For nearly a decade, John Collins was always the answer to a simple question: Who is the most important person in hockey the average fan hasn’t heard of?
If that changed in recent years, it’s only because the NHL’s chief operating officer gained a little bit of profile while overseeing the creation of the Winter Classic, the “24/7” all-access TV series, a revamped World Cup and a dozen or so other significant league-initiated ventures.
Still, news of his sudden departure didn’t create screaming headlines on Tuesday night. The decision, however, leaves a massive hole in the industry. It will probably be a long while before it is patched over.
Collins was a progressive voice inside an organization that has been decidedly conservative for nearly 100 years. He arrived from the NFL and proved to be a force of nature, continually pushing the NHL outside its comfort zone while making a lot of money for a lot of people.
Over nine years he established a standard his successor shouldn’t even be measured against. It’s hard to imagine anyone having the kind of impact on the NHL that Collins did.
One former colleague called him “a true maverick,” while another said, “Too bad, sorry to see him go. He was good for the sport.”
“John leaves a lasting mark,” said NHL commissioner Gary Bettman. “His energy, creativity and skill at building strategic partnerships helped drive significant revenue growth for our league.”
Those close to Collins say it was simply time for a change and believe his next venture involves a startup company that will operate in the sports industry. Reached by Sportsnet, Collins indicated that a formal announcement regarding his future plans is expected on Monday.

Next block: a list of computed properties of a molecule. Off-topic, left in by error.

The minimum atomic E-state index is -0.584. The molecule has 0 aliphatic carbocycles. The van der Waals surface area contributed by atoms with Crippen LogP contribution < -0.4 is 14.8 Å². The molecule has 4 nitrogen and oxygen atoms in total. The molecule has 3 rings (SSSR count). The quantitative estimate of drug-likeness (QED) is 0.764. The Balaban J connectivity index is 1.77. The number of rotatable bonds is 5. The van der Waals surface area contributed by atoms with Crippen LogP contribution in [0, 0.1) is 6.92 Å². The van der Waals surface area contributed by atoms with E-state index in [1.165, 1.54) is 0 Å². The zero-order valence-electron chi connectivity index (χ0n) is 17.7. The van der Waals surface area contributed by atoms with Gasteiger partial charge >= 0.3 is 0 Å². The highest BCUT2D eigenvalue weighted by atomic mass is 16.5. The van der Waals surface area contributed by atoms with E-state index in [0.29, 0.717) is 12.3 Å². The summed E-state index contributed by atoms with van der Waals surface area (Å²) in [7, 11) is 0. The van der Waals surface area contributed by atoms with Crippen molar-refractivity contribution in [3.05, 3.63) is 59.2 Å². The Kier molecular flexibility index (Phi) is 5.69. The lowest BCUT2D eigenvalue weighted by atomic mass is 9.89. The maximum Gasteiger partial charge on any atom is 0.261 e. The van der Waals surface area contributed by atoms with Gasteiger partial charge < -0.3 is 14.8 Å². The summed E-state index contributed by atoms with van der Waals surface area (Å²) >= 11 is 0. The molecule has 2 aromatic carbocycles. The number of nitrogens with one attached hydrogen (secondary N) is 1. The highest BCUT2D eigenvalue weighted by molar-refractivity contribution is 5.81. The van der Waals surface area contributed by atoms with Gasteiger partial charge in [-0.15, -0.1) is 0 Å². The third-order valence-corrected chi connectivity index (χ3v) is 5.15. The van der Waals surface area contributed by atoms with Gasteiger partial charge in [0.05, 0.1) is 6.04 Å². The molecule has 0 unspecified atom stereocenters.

The 52-year-old had a number of opportunities to leave the NHL over the years, most recently receiving significant interest from Maple Leafs Sports and Entertainment to replace Tim Leiweke as CEO.
After turning the NHL into a $4-billion business, it’s little wonder why.
Collins created the annual Jan. 1 Winter Classic outdoor game that makes a bigger impact in the U.S. than any other event on the NHL calendar. He pushed for the all-access series that started on HBO and later moved to EPIX, and would gladly have seen one of those created during the Stanley Cup playoffs.
He was heavily involved in the most recent round of national TV negotiations on both sides of the border, and oversaw the six-year digital rights contract that will soon see MLB Advance Media take control of the NHL Network, NHL.com, and other properties.
“We did the U.S. media deal, we did the Canadian media deal, and now people think we’re going to settle back down into a more traditional rate of growth — four to five per cent,” Collins told NHL.com in August. “I don’t see it that way, and I know the commissioner doesn’t see it that way. I think that all these are building blocks that are elevating the brand, elevating the business, and give us a bigger platform to build the sport.”
With Collins, it was forever on to the next thing; a never-ending quest to reach a larger summit. “We have one popular outdoor game? Why not make it four, and let’s go to Dodger Stadium while we’re at it.”
He routinely spoke of scale and dreamed up large events and wanted to see the NHL treated as something more than North America’s fourth most important sports league. He was excited to help bring back the World Cup of Hockey in September, and saw long-reaching opportunities in Europe and China that may never be fully realized depending on who is chosen to replace him.
For now, a number of department heads who had been reporting to Collins will be overseen by Bettman on an interim basis. Folks in marketing and events and global partnerships, among others.
Some of the details of the transition are still being ironed out, but for all intents and purposes, Collins has already moved on. He joined the NHL in 2006, became COO in 2008 and credits Bettman for granting him a lot of space to operate with.
“He had a vision for extending the reach of the NHL and supported us completely as we set out to make the game as big as it deserves to be,” said Collins. “The NHL’s future is filled with promise and potential and I will admire and cheer the league’s successes to come on the global stage.”
The game is a little smaller without him in it — at least right now.
Collins may not have been the biggest name in the industry, but no one cast a bigger shadow. He will be missed.